In the last episode of Cheers, there's a phone call between Diane and Sam. They're both lying about their lives as they catch up with each other.

When Sam said his hair was "thicker than ever," that line got a great laugh. Why? Was the line that funny? Nope, but the audience got the inside joke.

Three or four episodes before, Sam had revealed something to Carla which he had never told anybody else. He wore a hairpiece, and the audience remembered that during the last episode. Of course, the audience for the last show was filled with insiders.

Sam's remark about thicker-than-ever hair is the longest memory I can recall for a tv show.

Ger Apeldoorn said...

I always think of that show with Balky and his cousin. They did not only make the same mistake of acting before thinking every week... they also learned their lesson almost every week and vowed in an emotional scene to never do it again. Until the next week.

Brian H said...

My Seinfeld callback moment was George, in the hand modeling episode, spilling that he has won The Contest.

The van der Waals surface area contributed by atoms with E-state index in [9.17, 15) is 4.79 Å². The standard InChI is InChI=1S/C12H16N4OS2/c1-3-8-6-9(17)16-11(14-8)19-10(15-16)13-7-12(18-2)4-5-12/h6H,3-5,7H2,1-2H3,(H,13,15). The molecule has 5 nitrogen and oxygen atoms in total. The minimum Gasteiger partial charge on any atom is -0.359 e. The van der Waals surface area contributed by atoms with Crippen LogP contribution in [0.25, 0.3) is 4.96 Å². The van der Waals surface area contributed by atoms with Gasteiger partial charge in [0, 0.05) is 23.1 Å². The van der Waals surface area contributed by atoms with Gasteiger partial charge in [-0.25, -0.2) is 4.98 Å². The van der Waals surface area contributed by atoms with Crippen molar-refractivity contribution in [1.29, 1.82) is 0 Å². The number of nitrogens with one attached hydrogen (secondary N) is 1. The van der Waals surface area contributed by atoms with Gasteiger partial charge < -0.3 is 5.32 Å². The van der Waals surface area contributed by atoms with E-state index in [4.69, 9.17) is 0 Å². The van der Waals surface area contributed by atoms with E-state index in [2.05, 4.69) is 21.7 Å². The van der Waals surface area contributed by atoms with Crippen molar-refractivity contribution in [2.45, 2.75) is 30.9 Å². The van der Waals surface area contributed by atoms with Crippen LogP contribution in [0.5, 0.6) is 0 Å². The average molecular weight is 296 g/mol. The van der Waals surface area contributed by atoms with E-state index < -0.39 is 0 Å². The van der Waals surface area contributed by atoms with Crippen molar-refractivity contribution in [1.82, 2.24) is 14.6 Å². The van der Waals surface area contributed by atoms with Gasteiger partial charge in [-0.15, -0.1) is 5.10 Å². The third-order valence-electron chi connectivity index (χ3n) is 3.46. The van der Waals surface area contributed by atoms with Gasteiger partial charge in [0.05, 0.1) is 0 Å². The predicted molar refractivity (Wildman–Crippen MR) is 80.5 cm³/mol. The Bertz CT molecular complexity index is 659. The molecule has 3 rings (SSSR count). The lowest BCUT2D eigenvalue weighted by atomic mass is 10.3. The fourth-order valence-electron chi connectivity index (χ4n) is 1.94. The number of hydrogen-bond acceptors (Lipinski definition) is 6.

That's gold.

Johnny Walker said...

I always felt frustrated by The X-Files for this exact reason. Scully had witnessed more paranormal activity than the most fervent believer, but still she remained a sceptic. (I think they finally gave her a little leeway in later seasons, but I'd long stopped watching.)

I kept thinking, "Well there you go, proof! You can't ignore that!". And then next episode she'd be like, "I don't know how you can believe in this sort of nonsense, Mulder."

When I found Buffy it was a revelation because it actually bothered to tell a story across the season. Characters changed over the years, actually grew up and went through things that altered them. It was incredible.

Anyways, great blogpost!